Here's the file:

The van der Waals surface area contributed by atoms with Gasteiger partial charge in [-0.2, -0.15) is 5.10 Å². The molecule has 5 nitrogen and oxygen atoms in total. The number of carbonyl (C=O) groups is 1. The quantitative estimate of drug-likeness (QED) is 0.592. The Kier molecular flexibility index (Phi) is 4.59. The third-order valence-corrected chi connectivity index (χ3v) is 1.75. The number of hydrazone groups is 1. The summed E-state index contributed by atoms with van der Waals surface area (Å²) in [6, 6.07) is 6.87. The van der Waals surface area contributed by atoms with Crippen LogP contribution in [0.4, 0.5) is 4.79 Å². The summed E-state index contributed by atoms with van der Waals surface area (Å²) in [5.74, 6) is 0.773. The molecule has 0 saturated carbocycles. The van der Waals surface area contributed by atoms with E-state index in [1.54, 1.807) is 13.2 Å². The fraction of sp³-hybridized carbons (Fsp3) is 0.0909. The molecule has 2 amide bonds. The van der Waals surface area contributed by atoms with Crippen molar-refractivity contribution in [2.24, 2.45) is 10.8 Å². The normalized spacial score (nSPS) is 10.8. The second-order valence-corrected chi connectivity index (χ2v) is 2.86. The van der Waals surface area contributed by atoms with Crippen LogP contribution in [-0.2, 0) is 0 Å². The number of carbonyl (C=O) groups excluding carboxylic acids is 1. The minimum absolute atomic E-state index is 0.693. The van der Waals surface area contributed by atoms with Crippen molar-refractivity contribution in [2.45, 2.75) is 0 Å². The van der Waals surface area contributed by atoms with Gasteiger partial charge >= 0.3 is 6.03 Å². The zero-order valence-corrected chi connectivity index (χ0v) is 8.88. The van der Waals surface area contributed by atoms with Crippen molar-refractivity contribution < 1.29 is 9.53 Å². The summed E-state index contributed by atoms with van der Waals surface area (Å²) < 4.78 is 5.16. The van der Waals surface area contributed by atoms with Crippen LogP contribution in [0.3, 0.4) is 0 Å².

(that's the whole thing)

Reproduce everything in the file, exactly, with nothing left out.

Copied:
The van der Waals surface area contributed by atoms with Gasteiger partial charge in [-0.2, -0.15) is 5.10 Å². The molecule has 5 nitrogen and oxygen atoms in total. The number of carbonyl (C=O) groups is 1. The quantitative estimate of drug-likeness (QED) is 0.592. The Kier molecular flexibility index (Phi) is 4.59. The third-order valence-corrected chi connectivity index (χ3v) is 1.75. The number of hydrazone groups is 1. The summed E-state index contributed by atoms with van der Waals surface area (Å²) in [6, 6.07) is 6.87. The van der Waals surface area contributed by atoms with Crippen LogP contribution in [0.4, 0.5) is 4.79 Å². The summed E-state index contributed by atoms with van der Waals surface area (Å²) in [5.74, 6) is 0.773. The molecule has 0 saturated carbocycles. The van der Waals surface area contributed by atoms with E-state index in [1.54, 1.807) is 13.2 Å². The fraction of sp³-hybridized carbons (Fsp3) is 0.0909. The molecule has 2 amide bonds. The van der Waals surface area contributed by atoms with Crippen molar-refractivity contribution in [2.24, 2.45) is 10.8 Å². The normalized spacial score (nSPS) is 10.8. The second-order valence-corrected chi connectivity index (χ2v) is 2.86. The van der Waals surface area contributed by atoms with Crippen LogP contribution in [-0.2, 0) is 0 Å². The number of carbonyl (C=O) groups excluding carboxylic acids is 1. The minimum absolute atomic E-state index is 0.693. The van der Waals surface area contributed by atoms with Crippen molar-refractivity contribution in [2.45, 2.75) is 0 Å². The van der Waals surface area contributed by atoms with Gasteiger partial charge >= 0.3 is 6.03 Å². The zero-order valence-corrected chi connectivity index (χ0v) is 8.88. The van der Waals surface area contributed by atoms with Crippen molar-refractivity contribution < 1.29 is 9.53 Å². The summed E-state index contributed by atoms with van der Waals surface area (Å²) < 4.78 is 5.16. The van der Waals surface area contributed by atoms with Crippen LogP contribution in [0.3, 0.4) is 0 Å².